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    Paul Krugman: Selective Data Usage

    Paul Krugman, in the words of a former New York Times public editor, “has the disturbing habit of shaping, slicing and selectively citing numbers.” Most recently, he selectively cited numbers about austerity in Europe, hoping to redefine the policies that made the German economy so buoyant. Germany is worth paying … More

    Greece: Austerity Doesn’t Involve Public-Sector Layoffs

    Slate’s Matthew Yglesias might be attacked as an “austerity denier” now that he has joined Heritage’s Salim Furth in pointing out that there is a lot of policy diversity under the broad label of “austerity.” Yglesias explained last week why a small but sudden layoff of government employees might bring … More

    Cyprus Bank Raid: The Decaying Eurozone Is Rotting the European Union

    Today, Cyprus’s banks opened for the first time in more than 10 days, after Cypriot President Nicos Anastasiades—without seeking approval from his parliament—agreed to bailout terms that will raid citizens’ bank accounts. Those banking in Cyprus should not get too excited about the banks reopening. Strict capital controls are in … More

    Unemployment Remains a Stumbling Block in the Eurozone

    January’s unemployment numbers for the 17 countries of the eurozone has moved closer to 12 percent. This underscores the strong economic headwinds that face these member nations as they continue to grapple with an ongoing economic crisis. This same data reveals deep internal chasms within the eurozone between the economically … More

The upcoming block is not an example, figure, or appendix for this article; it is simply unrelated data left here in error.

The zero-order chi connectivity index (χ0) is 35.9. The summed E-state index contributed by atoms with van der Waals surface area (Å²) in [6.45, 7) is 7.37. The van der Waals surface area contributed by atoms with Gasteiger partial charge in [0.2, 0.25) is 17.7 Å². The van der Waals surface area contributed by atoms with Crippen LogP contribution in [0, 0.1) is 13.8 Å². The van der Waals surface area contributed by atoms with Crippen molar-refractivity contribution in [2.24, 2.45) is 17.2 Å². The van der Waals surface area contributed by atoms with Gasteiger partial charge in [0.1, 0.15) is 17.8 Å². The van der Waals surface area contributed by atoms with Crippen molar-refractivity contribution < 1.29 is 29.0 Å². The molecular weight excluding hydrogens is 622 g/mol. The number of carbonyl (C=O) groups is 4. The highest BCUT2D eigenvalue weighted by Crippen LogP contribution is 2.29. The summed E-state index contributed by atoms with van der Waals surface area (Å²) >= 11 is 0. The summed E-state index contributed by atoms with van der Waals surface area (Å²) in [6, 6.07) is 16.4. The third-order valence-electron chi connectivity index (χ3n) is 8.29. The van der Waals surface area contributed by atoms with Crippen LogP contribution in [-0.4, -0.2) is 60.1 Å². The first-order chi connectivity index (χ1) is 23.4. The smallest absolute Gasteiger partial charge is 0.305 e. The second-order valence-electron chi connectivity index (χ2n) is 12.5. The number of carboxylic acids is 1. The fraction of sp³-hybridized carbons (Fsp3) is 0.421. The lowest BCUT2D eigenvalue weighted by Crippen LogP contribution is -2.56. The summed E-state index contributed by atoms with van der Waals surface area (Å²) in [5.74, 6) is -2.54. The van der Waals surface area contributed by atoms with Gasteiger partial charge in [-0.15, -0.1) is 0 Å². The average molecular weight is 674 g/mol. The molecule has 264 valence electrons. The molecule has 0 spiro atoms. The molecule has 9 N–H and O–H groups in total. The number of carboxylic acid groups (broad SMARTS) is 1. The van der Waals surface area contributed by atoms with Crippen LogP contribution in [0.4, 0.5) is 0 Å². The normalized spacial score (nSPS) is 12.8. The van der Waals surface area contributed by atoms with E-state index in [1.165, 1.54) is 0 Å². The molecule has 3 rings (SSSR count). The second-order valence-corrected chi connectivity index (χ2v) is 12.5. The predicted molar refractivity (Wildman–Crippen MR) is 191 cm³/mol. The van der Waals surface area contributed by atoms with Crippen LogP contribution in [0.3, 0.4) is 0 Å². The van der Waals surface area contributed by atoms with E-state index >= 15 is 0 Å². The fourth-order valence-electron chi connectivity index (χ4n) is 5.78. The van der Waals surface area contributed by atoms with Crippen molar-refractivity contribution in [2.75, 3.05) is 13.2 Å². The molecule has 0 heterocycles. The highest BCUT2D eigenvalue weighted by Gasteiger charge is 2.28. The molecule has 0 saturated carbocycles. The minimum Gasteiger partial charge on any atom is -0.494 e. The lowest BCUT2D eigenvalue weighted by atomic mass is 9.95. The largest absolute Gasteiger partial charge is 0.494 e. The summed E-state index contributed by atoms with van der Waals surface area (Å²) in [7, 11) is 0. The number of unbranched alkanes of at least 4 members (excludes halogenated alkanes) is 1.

Islamist Threat Spreads from Mali into Nigeria, Threatening U.S. Energy Security

    French President Francois Hollande told reporters yesterday that Boko Haram, an Islamist terrorist group based in Nigeria, abducted a French family of seven, including four children, in northern Cameroon. Hollande noted the continuing role of France in the fight against Islamist radicals in Mali and said the French parents and … More

    Morning Bell: Why Should I Care About the U.S. Debt?

    You’re busy. So busy you barely have time to read these words. So why should you care about the us debt? Does it affect your life? Unfortunately, high government debt is having more of an impact on each of us than we realize. Heritage’s Romina Boccia explains that high levels … More

    Avoiding a Debt Crisis, Eh? Lessons From Canada

    Congressional lawmakers met last week to try to hammer out a deal to avert the fiscal cliff. Democrats insist on revenue increases as part of such a deal, saying new revenue is the only way to significantly reduce the national debt. However, it is not a lack of revenue that … More

    Morning Bell: The Grecian Formula for Economic Decline

    The President and his team have been blaming “European headwinds” for some of the U.S. economy’s woes. But the truth is that the policies pursued by Washington and Athens are frighteningly similar—and the outcomes are not good for either country. Both countries are in need of comprehensive fiscal reforms, yet … More

    The Greek Myth

    How did Greece get into its fiscal situation? It’s best explained in a parable. Helen is an elegant, if somewhat faded, woman of a certain age. She has impeccable taste and indulges herself freely. She supports her debonair lifestyle with a cushy government job where she is paid for 14 … More

    Morning Bell: Socialism Rises Again

    Last weekend, the people of France took a sharp turn to the left, and the rest of Europe may be on the brink of rebuking its recent tack toward fiscal responsibility. With Sunday’s election of French Socialist leader Francois Hollande, France has leapt backward toward the policies that have helped … More